Bring out truth about Tak Bai: rights advocate
Says govt must deal swiftly with militants' tactic in trying to gain locals' sympathy
The government must quickly deal with the latest tactic of the insurgents in raising the spectre of 2004's Tak Bai incident to gain the sympathy of locals in the South, Human Rights Watch researcher Sunai Phasuk said yesterday.
"The government must bring out the truth about the Tak Bai incident," Sunai said.
Insurgents have said last Wednesday's attack on a Narathiwat marine base in which 16 insurgents were killed was in retaliation for Tak Bai. In the October 2004 incident, 1,500 men demonstrated against the detention of six men at a police station in Narathiwat's Tak Bai district. The protesters were rounded up and loaded with their hands bound behind them into trucks for transport to a nearby military base. At least 86 of the detainees died along the way, mostly of suffocation.
"Instead of saying that it has to protect the marine base, the government should set up a committee to probe the insurgents' claim that those who were ambushed and killed by the marines last Wednesday were those involved in the Tak Bai incident,'' Sunai said.
He also criticised the government's tactic of giving compensation to families of slain insurgents as well as victims of insurgent attacks. "This method does not work because lives cannot be brought back with money,'' Sunai said.
He said the government's failure to punish the security officials responsible for the Tak Bai deaths must be corrected because insurgents have been using this point to gain sympathy for their cause.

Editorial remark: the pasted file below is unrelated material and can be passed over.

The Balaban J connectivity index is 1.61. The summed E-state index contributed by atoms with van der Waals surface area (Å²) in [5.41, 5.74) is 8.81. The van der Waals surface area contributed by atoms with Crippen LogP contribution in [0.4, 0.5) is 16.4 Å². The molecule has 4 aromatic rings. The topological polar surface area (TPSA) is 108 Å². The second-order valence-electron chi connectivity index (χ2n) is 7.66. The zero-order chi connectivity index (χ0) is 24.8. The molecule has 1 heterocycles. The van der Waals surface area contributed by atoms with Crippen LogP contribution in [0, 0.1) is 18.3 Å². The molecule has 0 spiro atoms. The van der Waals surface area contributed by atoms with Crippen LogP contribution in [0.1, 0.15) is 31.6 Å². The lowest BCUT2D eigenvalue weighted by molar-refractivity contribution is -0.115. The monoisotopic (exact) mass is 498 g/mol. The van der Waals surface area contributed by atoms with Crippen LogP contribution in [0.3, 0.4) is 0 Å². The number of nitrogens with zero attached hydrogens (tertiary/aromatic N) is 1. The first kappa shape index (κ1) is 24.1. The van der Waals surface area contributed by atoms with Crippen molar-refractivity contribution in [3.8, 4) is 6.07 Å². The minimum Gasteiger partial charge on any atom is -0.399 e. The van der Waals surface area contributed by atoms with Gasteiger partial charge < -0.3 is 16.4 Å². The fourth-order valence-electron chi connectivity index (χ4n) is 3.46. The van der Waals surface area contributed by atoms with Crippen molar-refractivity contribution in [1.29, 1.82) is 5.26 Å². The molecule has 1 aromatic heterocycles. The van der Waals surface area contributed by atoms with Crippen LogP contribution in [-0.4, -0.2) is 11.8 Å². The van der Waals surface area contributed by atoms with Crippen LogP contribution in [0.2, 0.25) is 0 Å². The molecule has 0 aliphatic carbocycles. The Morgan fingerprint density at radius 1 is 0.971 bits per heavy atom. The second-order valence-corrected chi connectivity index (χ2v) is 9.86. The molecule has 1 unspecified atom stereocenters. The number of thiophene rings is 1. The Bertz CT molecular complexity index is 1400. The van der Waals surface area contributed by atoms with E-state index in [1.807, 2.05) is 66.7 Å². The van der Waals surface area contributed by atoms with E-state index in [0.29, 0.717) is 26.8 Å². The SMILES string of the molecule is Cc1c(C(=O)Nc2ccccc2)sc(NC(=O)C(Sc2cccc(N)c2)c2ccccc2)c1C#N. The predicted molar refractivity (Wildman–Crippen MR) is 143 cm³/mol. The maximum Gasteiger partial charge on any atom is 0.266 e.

"The Justice Ministry's efforts to bring about justice in the restive South must be renewed. The government should get Chaturon Chaisang back to do this task,'' he said.
Sunai also warned against propagating the message that locals are cooperating with the government. "The officials should nurture good ties with locals but if they say locals are helping them crack down on insurgents, the locals will be killed."
Deputy Prime Minister Chalerm Yoobamrung may have good intentions but he lacks understanding about the situation, Sunai said, citing Chalerm's proposal to drop internal security charges against suspects who surrender and confess that they committed the offence because they had been misled.
Sunai also said the series of bomb attacks on Saturday and Sunday that resulted in four deaths in Pattani's city centre, was the result of tit-for-tat tactics by the insurgents, who have turned to attacking Thai civilians because they believe Thais belong to the Thai state.
When pressured in one area, insurgents in the South might move to cause violence in other areas, Sunai warned, referring to the "squeezing the balloons" theory - when security is tightened in one area, the insurgents will move to areas under less pressure.
Meanwhile, Internal Security Operations Command Region Four spokesman Colonel Pramot Prom-in expressed confidence that suspects in the weekend's bombings in Pattani would be arrested soon. Some of the attackers were caught on security camera footage, though it will be harder to identify those who camouflaged themselves by wearing women's clothes and hiding the bomb under a hijab.
Although security officials were able to prevent casualties from bombs planted on Saturday, Sunday's bombing near Pattani's clock tower could not be prevented because insurgents were already hiding at the scene and had quickly improvised the explosive device, Pramot said.
Asked to confirm a claim that one of 16 insurgents who died during last Wednesday's attack on the marine base was a student at Rajabhat University, Pramot said the university should make students understand why security officials had to act. He added that misunderstandings about the insurgency must be solved at all pondok religious schools in the South.